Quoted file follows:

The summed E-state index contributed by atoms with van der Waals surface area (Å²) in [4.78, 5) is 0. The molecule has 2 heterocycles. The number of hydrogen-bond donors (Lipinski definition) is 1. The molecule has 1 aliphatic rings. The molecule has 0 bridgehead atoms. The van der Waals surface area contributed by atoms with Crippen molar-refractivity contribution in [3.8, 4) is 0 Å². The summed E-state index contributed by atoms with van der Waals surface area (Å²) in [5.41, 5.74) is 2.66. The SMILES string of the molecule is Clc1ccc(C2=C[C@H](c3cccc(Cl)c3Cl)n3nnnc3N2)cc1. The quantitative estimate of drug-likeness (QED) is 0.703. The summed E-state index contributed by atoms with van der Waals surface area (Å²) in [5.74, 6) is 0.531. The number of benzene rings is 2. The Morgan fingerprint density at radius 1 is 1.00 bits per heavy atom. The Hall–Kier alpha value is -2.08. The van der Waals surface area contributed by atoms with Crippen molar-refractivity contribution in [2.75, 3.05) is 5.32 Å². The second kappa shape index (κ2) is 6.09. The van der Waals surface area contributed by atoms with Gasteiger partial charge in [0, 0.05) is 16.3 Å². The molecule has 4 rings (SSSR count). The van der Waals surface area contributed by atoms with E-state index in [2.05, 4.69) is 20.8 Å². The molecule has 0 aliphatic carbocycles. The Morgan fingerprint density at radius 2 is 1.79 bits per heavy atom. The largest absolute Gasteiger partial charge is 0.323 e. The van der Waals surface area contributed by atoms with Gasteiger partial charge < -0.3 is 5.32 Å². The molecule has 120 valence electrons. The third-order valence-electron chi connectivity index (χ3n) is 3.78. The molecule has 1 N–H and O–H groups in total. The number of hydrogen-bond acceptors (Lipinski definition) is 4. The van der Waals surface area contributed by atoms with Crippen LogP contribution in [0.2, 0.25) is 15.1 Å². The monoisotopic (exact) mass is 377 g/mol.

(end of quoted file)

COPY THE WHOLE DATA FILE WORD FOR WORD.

The summed E-state index contributed by atoms with van der Waals surface area (Å²) in [4.78, 5) is 0. The molecule has 2 heterocycles. The number of hydrogen-bond donors (Lipinski definition) is 1. The molecule has 1 aliphatic rings. The molecule has 0 bridgehead atoms. The van der Waals surface area contributed by atoms with Crippen molar-refractivity contribution in [3.8, 4) is 0 Å². The summed E-state index contributed by atoms with van der Waals surface area (Å²) in [5.41, 5.74) is 2.66. The SMILES string of the molecule is Clc1ccc(C2=C[C@H](c3cccc(Cl)c3Cl)n3nnnc3N2)cc1. The quantitative estimate of drug-likeness (QED) is 0.703. The summed E-state index contributed by atoms with van der Waals surface area (Å²) in [5.74, 6) is 0.531. The number of benzene rings is 2. The Morgan fingerprint density at radius 1 is 1.00 bits per heavy atom. The Hall–Kier alpha value is -2.08. The van der Waals surface area contributed by atoms with Crippen molar-refractivity contribution in [2.75, 3.05) is 5.32 Å². The second kappa shape index (κ2) is 6.09. The van der Waals surface area contributed by atoms with Gasteiger partial charge in [0, 0.05) is 16.3 Å². The molecule has 4 rings (SSSR count). The van der Waals surface area contributed by atoms with E-state index in [2.05, 4.69) is 20.8 Å². The molecule has 0 aliphatic carbocycles. The Morgan fingerprint density at radius 2 is 1.79 bits per heavy atom. The largest absolute Gasteiger partial charge is 0.323 e. The van der Waals surface area contributed by atoms with Gasteiger partial charge < -0.3 is 5.32 Å². The molecule has 120 valence electrons. The third-order valence-electron chi connectivity index (χ3n) is 3.78. The molecule has 1 N–H and O–H groups in total. The number of hydrogen-bond acceptors (Lipinski definition) is 4. The van der Waals surface area contributed by atoms with Crippen LogP contribution in [0.2, 0.25) is 15.1 Å². The monoisotopic (exact) mass is 377 g/mol.